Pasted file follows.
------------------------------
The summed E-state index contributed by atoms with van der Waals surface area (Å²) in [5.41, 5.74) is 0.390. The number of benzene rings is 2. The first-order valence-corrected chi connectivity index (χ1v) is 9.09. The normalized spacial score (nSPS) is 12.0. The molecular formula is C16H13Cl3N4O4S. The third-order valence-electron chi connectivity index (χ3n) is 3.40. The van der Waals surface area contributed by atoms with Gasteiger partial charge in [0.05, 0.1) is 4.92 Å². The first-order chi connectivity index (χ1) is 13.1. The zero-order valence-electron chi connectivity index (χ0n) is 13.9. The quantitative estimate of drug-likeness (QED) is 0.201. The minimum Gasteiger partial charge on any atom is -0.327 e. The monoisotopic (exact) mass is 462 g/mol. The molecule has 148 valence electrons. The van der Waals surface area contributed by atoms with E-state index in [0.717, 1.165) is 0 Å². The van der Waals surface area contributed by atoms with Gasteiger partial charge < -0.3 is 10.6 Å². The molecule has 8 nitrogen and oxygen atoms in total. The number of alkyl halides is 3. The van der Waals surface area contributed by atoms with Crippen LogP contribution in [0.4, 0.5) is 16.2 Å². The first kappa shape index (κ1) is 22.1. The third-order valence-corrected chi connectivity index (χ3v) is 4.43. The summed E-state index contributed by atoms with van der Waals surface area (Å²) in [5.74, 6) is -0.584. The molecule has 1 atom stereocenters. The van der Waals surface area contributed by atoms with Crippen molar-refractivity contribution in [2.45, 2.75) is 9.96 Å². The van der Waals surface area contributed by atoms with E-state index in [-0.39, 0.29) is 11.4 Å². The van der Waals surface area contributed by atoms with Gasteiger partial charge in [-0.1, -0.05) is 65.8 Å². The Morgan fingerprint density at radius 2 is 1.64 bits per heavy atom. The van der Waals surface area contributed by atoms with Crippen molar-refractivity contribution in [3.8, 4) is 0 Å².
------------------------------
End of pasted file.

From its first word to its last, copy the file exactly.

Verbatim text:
The summed E-state index contributed by atoms with van der Waals surface area (Å²) in [5.41, 5.74) is 0.390. The number of benzene rings is 2. The first-order valence-corrected chi connectivity index (χ1v) is 9.09. The normalized spacial score (nSPS) is 12.0. The molecular formula is C16H13Cl3N4O4S. The third-order valence-electron chi connectivity index (χ3n) is 3.40. The van der Waals surface area contributed by atoms with Gasteiger partial charge in [0.05, 0.1) is 4.92 Å². The first-order chi connectivity index (χ1) is 13.1. The zero-order valence-electron chi connectivity index (χ0n) is 13.9. The quantitative estimate of drug-likeness (QED) is 0.201. The minimum Gasteiger partial charge on any atom is -0.327 e. The monoisotopic (exact) mass is 462 g/mol. The molecule has 148 valence electrons. The van der Waals surface area contributed by atoms with E-state index in [0.717, 1.165) is 0 Å². The van der Waals surface area contributed by atoms with Gasteiger partial charge < -0.3 is 10.6 Å². The molecule has 8 nitrogen and oxygen atoms in total. The number of alkyl halides is 3. The van der Waals surface area contributed by atoms with Crippen LogP contribution in [0.4, 0.5) is 16.2 Å². The first kappa shape index (κ1) is 22.1. The third-order valence-corrected chi connectivity index (χ3v) is 4.43. The summed E-state index contributed by atoms with van der Waals surface area (Å²) in [5.74, 6) is -0.584. The molecule has 1 atom stereocenters. The van der Waals surface area contributed by atoms with Crippen molar-refractivity contribution in [2.45, 2.75) is 9.96 Å². The van der Waals surface area contributed by atoms with E-state index in [-0.39, 0.29) is 11.4 Å². The van der Waals surface area contributed by atoms with Gasteiger partial charge in [-0.1, -0.05) is 65.8 Å². The Morgan fingerprint density at radius 2 is 1.64 bits per heavy atom. The van der Waals surface area contributed by atoms with Crippen molar-refractivity contribution in [3.8, 4) is 0 Å².